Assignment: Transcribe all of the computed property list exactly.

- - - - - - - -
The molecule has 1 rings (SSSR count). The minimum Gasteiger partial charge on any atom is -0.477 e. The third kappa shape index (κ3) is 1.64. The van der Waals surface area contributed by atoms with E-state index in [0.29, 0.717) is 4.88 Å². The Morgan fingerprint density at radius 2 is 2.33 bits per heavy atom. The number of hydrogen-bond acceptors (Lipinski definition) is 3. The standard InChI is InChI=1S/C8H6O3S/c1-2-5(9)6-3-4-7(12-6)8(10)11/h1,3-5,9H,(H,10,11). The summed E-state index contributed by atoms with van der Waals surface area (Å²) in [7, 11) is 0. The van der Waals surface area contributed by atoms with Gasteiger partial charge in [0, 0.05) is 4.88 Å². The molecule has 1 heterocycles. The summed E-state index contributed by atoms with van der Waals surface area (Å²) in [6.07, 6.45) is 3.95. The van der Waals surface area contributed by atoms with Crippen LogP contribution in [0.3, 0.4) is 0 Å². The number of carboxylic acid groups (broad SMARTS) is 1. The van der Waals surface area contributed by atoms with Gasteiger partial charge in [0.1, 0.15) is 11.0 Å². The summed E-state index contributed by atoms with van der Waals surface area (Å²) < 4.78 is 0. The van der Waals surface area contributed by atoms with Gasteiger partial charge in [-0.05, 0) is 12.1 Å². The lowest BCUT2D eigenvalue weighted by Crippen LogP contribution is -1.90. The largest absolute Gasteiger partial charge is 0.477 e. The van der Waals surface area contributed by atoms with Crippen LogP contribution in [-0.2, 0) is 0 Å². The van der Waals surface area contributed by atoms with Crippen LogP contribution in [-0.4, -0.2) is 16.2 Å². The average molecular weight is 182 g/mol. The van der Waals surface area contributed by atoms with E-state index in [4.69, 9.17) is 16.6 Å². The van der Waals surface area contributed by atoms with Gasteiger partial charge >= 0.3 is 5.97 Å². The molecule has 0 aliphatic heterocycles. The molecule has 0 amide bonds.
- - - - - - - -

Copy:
The molecule has 1 rings (SSSR count). The minimum Gasteiger partial charge on any atom is -0.477 e. The third kappa shape index (κ3) is 1.64. The van der Waals surface area contributed by atoms with E-state index in [0.29, 0.717) is 4.88 Å². The Morgan fingerprint density at radius 2 is 2.33 bits per heavy atom. The number of hydrogen-bond acceptors (Lipinski definition) is 3. The standard InChI is InChI=1S/C8H6O3S/c1-2-5(9)6-3-4-7(12-6)8(10)11/h1,3-5,9H,(H,10,11). The summed E-state index contributed by atoms with van der Waals surface area (Å²) in [7, 11) is 0. The van der Waals surface area contributed by atoms with Gasteiger partial charge in [0, 0.05) is 4.88 Å². The molecule has 1 heterocycles. The summed E-state index contributed by atoms with van der Waals surface area (Å²) in [6.07, 6.45) is 3.95. The van der Waals surface area contributed by atoms with Crippen LogP contribution in [0.3, 0.4) is 0 Å². The number of carboxylic acid groups (broad SMARTS) is 1. The van der Waals surface area contributed by atoms with Gasteiger partial charge in [0.1, 0.15) is 11.0 Å². The summed E-state index contributed by atoms with van der Waals surface area (Å²) < 4.78 is 0. The van der Waals surface area contributed by atoms with Gasteiger partial charge in [-0.05, 0) is 12.1 Å². The lowest BCUT2D eigenvalue weighted by Crippen LogP contribution is -1.90. The largest absolute Gasteiger partial charge is 0.477 e. The van der Waals surface area contributed by atoms with Crippen LogP contribution in [-0.2, 0) is 0 Å². The van der Waals surface area contributed by atoms with Crippen LogP contribution in [-0.4, -0.2) is 16.2 Å². The average molecular weight is 182 g/mol. The van der Waals surface area contributed by atoms with E-state index in [4.69, 9.17) is 16.6 Å². The van der Waals surface area contributed by atoms with Gasteiger partial charge >= 0.3 is 5.97 Å². The molecule has 0 aliphatic heterocycles. The molecule has 0 amide bonds.